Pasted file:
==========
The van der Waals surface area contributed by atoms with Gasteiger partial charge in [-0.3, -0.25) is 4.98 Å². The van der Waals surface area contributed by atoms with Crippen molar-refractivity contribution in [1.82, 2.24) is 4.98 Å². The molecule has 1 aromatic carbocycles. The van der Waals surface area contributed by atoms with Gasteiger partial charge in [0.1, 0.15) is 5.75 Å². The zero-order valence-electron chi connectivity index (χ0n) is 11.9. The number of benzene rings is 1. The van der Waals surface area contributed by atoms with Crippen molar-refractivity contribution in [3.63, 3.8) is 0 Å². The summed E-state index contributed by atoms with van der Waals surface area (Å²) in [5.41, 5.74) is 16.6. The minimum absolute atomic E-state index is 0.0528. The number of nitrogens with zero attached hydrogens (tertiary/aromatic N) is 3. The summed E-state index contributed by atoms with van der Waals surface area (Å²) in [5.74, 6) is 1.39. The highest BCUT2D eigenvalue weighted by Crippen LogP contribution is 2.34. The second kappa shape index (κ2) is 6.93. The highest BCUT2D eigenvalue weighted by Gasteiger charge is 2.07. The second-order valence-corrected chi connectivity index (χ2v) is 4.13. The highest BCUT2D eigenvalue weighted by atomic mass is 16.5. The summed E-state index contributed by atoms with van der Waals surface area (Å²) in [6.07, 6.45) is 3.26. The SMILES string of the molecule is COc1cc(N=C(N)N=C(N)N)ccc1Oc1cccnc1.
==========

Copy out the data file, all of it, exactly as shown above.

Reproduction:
The van der Waals surface area contributed by atoms with Gasteiger partial charge in [-0.3, -0.25) is 4.98 Å². The van der Waals surface area contributed by atoms with Crippen molar-refractivity contribution in [1.82, 2.24) is 4.98 Å². The molecule has 1 aromatic carbocycles. The van der Waals surface area contributed by atoms with Gasteiger partial charge in [0.1, 0.15) is 5.75 Å². The zero-order valence-electron chi connectivity index (χ0n) is 11.9. The number of benzene rings is 1. The van der Waals surface area contributed by atoms with Crippen molar-refractivity contribution in [3.63, 3.8) is 0 Å². The summed E-state index contributed by atoms with van der Waals surface area (Å²) in [5.41, 5.74) is 16.6. The minimum absolute atomic E-state index is 0.0528. The number of nitrogens with zero attached hydrogens (tertiary/aromatic N) is 3. The summed E-state index contributed by atoms with van der Waals surface area (Å²) in [5.74, 6) is 1.39. The highest BCUT2D eigenvalue weighted by Crippen LogP contribution is 2.34. The second kappa shape index (κ2) is 6.93. The highest BCUT2D eigenvalue weighted by Gasteiger charge is 2.07. The second-order valence-corrected chi connectivity index (χ2v) is 4.13. The highest BCUT2D eigenvalue weighted by atomic mass is 16.5. The summed E-state index contributed by atoms with van der Waals surface area (Å²) in [6.07, 6.45) is 3.26. The SMILES string of the molecule is COc1cc(N=C(N)N=C(N)N)ccc1Oc1cccnc1.